Eagle Forum Legislative Alerts

Tuesday, October 29, 2013

Legislative Prayers Now in Danger

The town of Greece, New York always starts its city council meetings with a prayer. Recently, an atheist woman and Jewish woman sued to prohibit the prayer, arguing that it made them feel excluded. Most of the prayers have been said by Christians, but any one has been welcome to volunteer to lead the prayer. In the past, prayers have been occasionally been said by a Jewish man, by a Baha'i leader, and even by a Wiccan priestess. However, the Second U.S. Circuit Court of Appeals has ruled against the prayers in Greece, New York, saying they amount to an endorsement of Christianity.

This case is already in the U.S. Supreme Court. 34 U.S. Senators have filed an amicus brief on behalf of the town council. They are concerned that if the Supreme Court upholds the lower court's decision, that will call into question all prayers in legislative bodies including those said in Congress, and possibly even the existence of congressional chaplains. This case has put all legislative prayers in danger, whether they are said in Congress, in state legislatures, or even in small town council meetings. 85 Members of the House of Representatives have also filed their own brief, calling on the Supreme Court to reject the so-called "endorsement" test. The endorsement test is the current standard for whether an activity violates the First Amendment. It asks whether a "reasonable person" would think the activity amounts to an endorsement of a religion, a question that is highly subjective and broadly applied.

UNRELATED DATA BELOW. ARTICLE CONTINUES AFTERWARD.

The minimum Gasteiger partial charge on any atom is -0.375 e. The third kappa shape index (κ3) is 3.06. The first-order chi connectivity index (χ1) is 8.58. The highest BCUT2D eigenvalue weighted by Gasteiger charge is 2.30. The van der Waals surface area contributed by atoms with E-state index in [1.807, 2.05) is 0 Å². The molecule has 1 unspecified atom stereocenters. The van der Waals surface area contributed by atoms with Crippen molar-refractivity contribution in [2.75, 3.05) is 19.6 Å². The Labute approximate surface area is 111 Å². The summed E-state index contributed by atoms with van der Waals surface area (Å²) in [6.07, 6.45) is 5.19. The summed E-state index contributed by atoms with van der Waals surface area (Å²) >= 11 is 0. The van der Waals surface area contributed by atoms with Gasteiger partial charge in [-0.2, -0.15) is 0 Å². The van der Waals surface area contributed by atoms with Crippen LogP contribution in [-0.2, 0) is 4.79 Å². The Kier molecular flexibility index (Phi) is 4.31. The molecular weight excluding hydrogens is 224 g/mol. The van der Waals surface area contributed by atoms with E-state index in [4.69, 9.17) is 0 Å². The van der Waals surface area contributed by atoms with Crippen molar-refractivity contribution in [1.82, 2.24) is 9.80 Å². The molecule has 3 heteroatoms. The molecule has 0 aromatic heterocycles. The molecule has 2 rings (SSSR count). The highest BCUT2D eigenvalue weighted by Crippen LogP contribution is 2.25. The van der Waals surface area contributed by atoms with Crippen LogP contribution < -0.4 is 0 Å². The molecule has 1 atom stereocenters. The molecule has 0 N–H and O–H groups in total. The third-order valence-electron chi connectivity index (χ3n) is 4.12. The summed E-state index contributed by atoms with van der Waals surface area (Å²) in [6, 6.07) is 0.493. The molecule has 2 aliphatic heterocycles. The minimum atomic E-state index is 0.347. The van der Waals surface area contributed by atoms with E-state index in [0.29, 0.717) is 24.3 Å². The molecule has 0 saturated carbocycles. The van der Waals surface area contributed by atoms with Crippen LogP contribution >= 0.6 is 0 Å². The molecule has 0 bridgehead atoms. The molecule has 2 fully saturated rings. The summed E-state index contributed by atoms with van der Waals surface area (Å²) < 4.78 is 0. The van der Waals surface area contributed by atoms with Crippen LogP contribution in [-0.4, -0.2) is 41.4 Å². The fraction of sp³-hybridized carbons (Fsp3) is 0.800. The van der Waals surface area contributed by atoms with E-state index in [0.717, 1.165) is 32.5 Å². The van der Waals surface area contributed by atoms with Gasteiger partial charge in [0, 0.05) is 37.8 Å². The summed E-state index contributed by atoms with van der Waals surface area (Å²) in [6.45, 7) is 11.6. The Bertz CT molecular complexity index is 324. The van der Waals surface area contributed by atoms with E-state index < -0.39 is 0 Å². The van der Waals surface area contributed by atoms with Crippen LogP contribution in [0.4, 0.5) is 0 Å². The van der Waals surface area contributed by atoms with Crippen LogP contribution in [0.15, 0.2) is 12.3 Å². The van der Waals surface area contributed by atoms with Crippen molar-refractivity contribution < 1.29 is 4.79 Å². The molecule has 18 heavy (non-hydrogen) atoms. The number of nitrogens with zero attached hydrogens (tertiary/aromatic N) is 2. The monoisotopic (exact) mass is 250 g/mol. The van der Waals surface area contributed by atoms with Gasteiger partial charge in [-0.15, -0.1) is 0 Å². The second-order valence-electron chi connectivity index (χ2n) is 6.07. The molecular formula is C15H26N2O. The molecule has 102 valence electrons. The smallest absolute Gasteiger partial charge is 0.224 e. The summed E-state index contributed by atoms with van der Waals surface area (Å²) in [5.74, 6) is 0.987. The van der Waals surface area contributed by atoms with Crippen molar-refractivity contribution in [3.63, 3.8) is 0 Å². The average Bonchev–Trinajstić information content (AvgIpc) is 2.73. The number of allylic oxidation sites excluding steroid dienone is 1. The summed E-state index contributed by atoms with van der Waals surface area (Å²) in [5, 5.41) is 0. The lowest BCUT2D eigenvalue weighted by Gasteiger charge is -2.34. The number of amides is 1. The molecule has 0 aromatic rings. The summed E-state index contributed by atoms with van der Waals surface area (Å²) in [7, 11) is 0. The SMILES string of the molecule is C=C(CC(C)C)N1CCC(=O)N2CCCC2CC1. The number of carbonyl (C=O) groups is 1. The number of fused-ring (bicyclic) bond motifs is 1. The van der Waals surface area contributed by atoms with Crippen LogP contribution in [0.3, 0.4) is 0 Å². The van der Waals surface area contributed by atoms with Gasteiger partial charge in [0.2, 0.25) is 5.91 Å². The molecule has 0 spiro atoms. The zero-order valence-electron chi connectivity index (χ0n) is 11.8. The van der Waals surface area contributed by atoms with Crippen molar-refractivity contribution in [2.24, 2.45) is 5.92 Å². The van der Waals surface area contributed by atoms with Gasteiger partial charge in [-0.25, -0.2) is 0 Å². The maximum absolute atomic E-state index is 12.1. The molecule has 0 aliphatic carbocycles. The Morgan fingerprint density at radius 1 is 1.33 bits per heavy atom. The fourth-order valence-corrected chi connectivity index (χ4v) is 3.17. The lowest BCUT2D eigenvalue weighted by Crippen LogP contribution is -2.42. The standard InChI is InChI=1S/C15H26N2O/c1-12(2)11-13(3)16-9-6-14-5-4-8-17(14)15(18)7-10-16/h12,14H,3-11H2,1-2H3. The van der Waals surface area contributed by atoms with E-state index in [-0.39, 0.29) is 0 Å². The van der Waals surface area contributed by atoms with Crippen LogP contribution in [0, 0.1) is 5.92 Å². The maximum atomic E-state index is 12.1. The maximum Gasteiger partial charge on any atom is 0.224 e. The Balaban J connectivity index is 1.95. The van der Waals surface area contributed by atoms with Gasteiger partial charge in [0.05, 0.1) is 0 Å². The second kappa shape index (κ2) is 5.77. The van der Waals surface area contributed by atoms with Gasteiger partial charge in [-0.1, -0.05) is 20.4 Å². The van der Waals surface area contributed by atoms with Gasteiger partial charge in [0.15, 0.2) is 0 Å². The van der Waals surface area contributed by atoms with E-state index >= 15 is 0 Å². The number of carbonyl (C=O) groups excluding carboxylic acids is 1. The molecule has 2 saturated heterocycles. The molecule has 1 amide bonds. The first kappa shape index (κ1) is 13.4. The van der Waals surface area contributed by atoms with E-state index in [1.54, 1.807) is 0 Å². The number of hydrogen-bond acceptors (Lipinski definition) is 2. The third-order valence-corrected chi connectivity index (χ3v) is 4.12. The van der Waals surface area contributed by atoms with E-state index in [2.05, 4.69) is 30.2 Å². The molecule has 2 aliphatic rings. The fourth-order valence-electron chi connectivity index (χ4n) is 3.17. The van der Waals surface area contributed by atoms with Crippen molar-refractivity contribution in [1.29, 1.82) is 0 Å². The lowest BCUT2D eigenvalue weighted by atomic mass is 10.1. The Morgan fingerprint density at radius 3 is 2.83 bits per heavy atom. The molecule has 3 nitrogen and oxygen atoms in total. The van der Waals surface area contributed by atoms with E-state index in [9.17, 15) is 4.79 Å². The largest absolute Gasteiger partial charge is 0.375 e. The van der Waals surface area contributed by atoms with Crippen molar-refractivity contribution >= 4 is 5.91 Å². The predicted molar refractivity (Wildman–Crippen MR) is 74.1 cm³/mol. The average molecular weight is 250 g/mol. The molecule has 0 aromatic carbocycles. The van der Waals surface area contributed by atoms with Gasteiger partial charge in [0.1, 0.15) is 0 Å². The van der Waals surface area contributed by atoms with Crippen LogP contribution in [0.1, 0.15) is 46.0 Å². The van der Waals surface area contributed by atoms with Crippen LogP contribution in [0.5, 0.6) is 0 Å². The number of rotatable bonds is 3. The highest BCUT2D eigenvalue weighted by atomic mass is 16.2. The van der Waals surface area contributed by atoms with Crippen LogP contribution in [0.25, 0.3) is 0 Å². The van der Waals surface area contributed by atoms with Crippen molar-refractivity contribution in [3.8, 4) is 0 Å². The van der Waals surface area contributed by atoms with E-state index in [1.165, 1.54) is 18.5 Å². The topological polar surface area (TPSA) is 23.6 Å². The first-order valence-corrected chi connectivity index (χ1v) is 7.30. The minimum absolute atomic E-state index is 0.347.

This test case will give the Supreme Court the opportunity to rule on the endorsement standard The Justices could replace it with a looser rule called a "coercion standard," which would ask whether an activity makes members of other religions feel coerced into participating. That allows more religious freedom in the public square than the endorsement test. It's anybody's guess what the Supreme Court Justices will do.

Listen to the radio commentary here:



1 comment:

Life in the Bible Institute said...

Simple solution. They could give their life over to Jesus Christ and thereby become Christians. Then they would not feel excluded in the prayers.

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